Sarah Tipper is a writer with a fine heavy metal obsession and a strange habit of feeding snacks to her Motorhead Snaggletooth poster. I mention the latter because Snaggletooth’s diet isn’t too far from this book’s eponymous heroine and I do worry about Ms Howard’s digestive system. She claims she can cook but frankly there is precious little sign of it here between giant Rolos, Pot Noodles and a variety of inadvisable crisp- and-something-terrible sandwiches (presumably with white sliced bread).

This is the fourth of the Very Metal Diaries, set in the Very Metal World of Cleo and these are prequels to the so far five volumes of Eviscerated Panda and their not exactly setting the music world on fire life and gigging times. The diaries though are the inner world reflections of the outer world life of a teenage metal fan in the late nineties and they are written in the idiosyncratic voice of Cleo that I have come to know and love.

This time it is A levels and the first steps outside of Reading and into University life in Coventry. It is an introspective tumble and tangle of junk food, metal, social and love life and the worries that assail a young lady who is both keenly intelligent and curiously bewildered by many things in the world. Definitely a worrier and a dreamer and gently eccentric in the way she clings to some more childish habits; not a refusal to grow up, more a need for things that have always comforted her as the world grows bigger and more complicated around her.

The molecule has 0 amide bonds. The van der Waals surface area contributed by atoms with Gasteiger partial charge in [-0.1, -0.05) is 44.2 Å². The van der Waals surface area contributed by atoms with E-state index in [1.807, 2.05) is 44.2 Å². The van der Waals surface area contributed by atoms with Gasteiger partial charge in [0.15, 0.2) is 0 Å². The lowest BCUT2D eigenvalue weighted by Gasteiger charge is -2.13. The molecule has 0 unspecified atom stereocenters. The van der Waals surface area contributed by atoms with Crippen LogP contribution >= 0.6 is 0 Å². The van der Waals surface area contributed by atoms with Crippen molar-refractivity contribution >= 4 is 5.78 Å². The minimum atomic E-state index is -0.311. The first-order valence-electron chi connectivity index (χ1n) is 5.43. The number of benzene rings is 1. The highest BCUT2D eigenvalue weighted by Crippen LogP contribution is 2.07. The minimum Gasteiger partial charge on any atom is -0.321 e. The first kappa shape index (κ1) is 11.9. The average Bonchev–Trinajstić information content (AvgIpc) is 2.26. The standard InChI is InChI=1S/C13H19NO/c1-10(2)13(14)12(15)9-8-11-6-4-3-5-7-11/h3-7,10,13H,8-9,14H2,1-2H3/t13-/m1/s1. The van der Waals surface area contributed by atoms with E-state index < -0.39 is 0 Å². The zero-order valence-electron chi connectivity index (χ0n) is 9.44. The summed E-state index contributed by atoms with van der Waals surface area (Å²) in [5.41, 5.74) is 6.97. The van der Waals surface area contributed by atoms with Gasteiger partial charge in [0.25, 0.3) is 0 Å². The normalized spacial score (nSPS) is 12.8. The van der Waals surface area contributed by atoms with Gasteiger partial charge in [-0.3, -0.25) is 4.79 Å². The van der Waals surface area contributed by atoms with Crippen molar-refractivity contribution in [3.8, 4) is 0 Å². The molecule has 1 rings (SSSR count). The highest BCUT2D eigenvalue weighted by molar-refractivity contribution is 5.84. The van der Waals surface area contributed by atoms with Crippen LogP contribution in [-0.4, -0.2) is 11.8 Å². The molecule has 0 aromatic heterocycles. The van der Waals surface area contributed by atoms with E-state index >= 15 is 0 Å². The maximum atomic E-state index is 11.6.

She has her close and loyal friends Jenni, Shot and Ian, her not so friendly friends, and armed with a fairly useless boyfriend Barry (out of bed at least), a healthy dose of kindness and certainty that being nice to people is A Good Thing To Do she talks us through the year 2000.

Sarah Tipper here continues to grow as a writer. The improvements in style and technique are excellent and her ability to capture the nature of her characters in perfect, simple ways is exemplary and her humour is just perfect and sometimes poignant too. Whereas the Panda books have sometimes suffered just a little from the absence of dialogue (but partly made up for it in the easy way Ms Tipper lets a story or a scene unfurl), here she can use the inner workings of her heroine’s mind to wonderful effect with her curious questions, her terrible eating habits and continuing list obsessions. She worries, She jumps from thought to thought like a grasshopper trying to avoid sunbeams but they somehow fall back together. She has developed a real voice here, you really feel you know Cleo through this book and it’s so much fun.

This is a great read on a sunny day, or when you’re feeling a little down. It is a little bit of joy.

I’m sure Sarah will keep writing and there for also continue to entertain me. More power to Heavy Metal Panda I say… Thank you Sarah Tipper.